Do you know if the Radon level in your Lake Norman home is safe? Is your family at risk? Radon Testing is the only way to find out.
Kulumo Home Inspection Services Lake Norman offers professional Radon Testing and Measurement services, specializing in real-estate transactions when you need us the most. Kulumo Home Inspection Services Lake Norman is located in Cornelius, serves a 50 mile radius and is licensed for both North Carolina and South Carolina.
We use professional grade digital meters to measure the Radon Gas levels in your home over a 48 hour period. We will interpret the results for you, and advise you on what this means for you and your Lake Norman home. If you are interested in learning more about Radon Gas and its health effects, we would recommend you read our Frequently Asked Questions list below, or visit our Resources page for more information.
Frequently Asked Questions about Radon Gas
What is radon?
Radon is a naturally occurring radioactive gas and is the second leading cause of lung cancer, after smoking.
Is my family at risk?
Testing is the only way you will know. Any home may have an elevated radon level. The U.S. Environmental Protection Agency (EPA) and the Surgeon General strongly recommend taking further action when the home’s radon test results are 4.0 pCi/L (picocuries per liter of air) or greater. The higher a home’s radon level the greater health risk to you and your family. Smokers and former smokers are at especially high risk. Radon levels less than 4.0 pCi/l still pose some risk and in many cases may be reduced.
How do I test my home’s radon level?
At Kulumo Home Inspection Services Lake Norman our qualified indoor air quality consultant will advise on how to prepare for the radon inspection, set up an electronic radon tester for a minimum of 48 hours, and forward a detailed report to provide you with a professional opinion of a structure’s radon levels at the time of the test period.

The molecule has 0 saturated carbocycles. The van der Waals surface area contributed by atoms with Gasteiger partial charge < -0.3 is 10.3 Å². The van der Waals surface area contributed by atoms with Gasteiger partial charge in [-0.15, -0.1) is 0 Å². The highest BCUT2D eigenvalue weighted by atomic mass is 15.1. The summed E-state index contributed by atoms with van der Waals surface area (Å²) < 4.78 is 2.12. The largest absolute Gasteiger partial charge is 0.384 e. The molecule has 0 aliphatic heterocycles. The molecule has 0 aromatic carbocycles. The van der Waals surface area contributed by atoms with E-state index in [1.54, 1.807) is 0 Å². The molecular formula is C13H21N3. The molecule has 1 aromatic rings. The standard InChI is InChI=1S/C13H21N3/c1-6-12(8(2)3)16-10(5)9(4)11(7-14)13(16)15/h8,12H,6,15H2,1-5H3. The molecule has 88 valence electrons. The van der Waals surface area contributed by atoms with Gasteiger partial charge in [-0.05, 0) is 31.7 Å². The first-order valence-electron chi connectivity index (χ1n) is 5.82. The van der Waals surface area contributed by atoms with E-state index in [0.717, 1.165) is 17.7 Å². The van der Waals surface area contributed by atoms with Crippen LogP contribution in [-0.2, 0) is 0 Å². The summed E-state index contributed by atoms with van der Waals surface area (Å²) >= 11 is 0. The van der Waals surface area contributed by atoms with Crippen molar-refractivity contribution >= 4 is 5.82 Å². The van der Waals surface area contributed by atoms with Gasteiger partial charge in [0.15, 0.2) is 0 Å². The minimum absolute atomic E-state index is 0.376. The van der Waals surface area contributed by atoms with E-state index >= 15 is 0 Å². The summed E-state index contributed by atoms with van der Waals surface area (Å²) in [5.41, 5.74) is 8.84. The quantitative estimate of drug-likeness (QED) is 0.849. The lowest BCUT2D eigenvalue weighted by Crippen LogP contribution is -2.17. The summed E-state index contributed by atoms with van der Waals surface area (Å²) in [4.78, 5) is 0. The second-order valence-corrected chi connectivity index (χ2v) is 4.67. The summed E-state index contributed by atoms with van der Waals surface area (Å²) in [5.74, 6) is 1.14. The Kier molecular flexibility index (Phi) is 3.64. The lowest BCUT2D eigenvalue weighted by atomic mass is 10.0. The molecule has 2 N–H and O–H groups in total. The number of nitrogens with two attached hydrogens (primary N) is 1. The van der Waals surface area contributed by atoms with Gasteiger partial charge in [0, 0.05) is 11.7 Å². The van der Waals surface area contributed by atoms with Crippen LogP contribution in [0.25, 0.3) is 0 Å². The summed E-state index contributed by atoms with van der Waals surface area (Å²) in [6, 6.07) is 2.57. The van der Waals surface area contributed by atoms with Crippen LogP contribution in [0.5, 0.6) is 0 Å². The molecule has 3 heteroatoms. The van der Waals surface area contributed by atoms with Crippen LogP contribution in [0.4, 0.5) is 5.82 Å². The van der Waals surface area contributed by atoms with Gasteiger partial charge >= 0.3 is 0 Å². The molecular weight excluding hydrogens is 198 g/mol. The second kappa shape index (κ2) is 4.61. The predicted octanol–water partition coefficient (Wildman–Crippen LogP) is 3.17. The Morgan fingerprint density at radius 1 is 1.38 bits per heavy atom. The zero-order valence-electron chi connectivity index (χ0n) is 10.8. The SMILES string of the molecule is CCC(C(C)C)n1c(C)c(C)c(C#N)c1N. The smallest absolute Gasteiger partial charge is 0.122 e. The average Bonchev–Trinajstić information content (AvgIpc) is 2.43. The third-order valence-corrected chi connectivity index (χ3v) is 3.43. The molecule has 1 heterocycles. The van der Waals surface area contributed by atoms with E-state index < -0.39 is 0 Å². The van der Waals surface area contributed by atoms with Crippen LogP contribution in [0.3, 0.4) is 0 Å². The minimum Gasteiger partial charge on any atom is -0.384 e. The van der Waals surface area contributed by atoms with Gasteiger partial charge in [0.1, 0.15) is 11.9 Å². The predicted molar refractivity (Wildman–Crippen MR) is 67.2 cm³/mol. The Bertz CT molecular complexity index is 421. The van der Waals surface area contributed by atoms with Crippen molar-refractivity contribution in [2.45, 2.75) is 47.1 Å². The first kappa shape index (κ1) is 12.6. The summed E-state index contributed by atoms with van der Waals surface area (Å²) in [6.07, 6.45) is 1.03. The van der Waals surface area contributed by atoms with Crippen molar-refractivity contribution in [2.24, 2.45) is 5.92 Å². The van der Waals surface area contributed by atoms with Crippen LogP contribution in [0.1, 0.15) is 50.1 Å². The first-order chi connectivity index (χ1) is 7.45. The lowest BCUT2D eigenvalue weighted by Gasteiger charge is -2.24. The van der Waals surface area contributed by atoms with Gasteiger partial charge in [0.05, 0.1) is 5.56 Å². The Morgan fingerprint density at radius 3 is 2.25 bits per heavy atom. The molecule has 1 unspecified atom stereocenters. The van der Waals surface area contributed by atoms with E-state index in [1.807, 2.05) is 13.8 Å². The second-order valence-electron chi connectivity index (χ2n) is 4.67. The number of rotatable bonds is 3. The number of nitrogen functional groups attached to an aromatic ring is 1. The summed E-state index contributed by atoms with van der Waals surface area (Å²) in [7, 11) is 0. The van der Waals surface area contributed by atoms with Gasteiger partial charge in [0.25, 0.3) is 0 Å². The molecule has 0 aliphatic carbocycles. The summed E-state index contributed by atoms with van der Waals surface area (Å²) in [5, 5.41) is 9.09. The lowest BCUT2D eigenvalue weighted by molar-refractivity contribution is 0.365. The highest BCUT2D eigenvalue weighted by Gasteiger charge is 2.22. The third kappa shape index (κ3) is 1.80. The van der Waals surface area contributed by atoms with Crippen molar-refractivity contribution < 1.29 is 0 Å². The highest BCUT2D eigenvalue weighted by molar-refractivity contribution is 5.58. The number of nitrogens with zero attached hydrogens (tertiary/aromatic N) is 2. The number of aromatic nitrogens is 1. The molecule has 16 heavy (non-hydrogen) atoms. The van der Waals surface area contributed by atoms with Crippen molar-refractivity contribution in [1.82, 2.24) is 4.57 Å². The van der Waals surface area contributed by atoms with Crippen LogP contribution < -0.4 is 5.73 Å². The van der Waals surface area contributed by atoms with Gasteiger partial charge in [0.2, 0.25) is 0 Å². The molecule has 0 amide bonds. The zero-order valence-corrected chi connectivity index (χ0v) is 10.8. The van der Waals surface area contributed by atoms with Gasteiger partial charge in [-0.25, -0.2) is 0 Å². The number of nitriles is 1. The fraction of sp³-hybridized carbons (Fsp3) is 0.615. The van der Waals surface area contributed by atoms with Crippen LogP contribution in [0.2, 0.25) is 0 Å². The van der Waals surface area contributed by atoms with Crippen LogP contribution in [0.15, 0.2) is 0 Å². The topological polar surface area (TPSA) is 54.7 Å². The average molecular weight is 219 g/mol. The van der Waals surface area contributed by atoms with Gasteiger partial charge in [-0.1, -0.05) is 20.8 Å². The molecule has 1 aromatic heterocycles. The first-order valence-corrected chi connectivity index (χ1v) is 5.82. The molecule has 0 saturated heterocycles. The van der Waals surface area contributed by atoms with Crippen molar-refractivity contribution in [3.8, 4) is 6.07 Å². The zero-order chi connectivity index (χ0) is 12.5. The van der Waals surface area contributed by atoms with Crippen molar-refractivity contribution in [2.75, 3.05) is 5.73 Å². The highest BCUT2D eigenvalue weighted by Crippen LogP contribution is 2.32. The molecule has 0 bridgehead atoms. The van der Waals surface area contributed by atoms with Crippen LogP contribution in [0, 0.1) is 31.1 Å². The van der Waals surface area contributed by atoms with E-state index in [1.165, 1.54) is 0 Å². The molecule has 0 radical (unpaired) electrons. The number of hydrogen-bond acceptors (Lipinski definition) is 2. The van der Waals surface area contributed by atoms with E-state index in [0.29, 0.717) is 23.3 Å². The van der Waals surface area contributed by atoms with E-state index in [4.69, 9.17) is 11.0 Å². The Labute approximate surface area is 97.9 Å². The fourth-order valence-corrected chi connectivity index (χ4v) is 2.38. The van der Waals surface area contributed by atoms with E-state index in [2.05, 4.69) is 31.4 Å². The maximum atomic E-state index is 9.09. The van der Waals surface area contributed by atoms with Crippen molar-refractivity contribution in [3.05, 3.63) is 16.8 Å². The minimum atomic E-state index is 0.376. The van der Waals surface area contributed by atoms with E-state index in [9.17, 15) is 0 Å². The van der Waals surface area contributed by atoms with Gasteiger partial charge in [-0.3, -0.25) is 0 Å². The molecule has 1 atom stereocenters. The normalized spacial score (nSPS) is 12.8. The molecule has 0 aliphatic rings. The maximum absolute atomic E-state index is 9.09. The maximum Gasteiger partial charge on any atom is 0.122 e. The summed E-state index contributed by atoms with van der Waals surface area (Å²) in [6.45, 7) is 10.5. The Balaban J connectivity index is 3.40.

How does radon affect my family’s health?
Radon gas decays into radioactive particles that can get trapped in your lungs when you breathe. As they break down further, these particles release small bursts of energy. This can damage lung tissue and lead to lung cancer over the course of your lifetime. Not everyone exposed to elevated levels of radon will develop lung cancer, and it can be many years between the exposure and onset of the disease.
How does radon get into my home?
Most indoor radon enters the home from the soil or rock beneath it. Radon and other gases rise through the soil and get trapped under the building. The trapped gases build up pressure. Air pressure inside homes is usually lower than the pressure in the soil so the gases are forced through cracks and other openings through floors and walls inside. Once inside, the radon can become trapped and concentrated. Sometimes radon can enter through well water as well as through building materials, but these alone rarely cause radon problems.
What can I do to reduce radon in my home?
If your radon test result is 4.0 pCi/L or higher the EPA recommends you take action. There are several reliable and cost effective techniques to reduce radon levels. A professional contractor will be able to develop the best radon reduction system for your home. Some reduce radon levels after it has entered the home, the EPA however recommend preventing the entry of radon.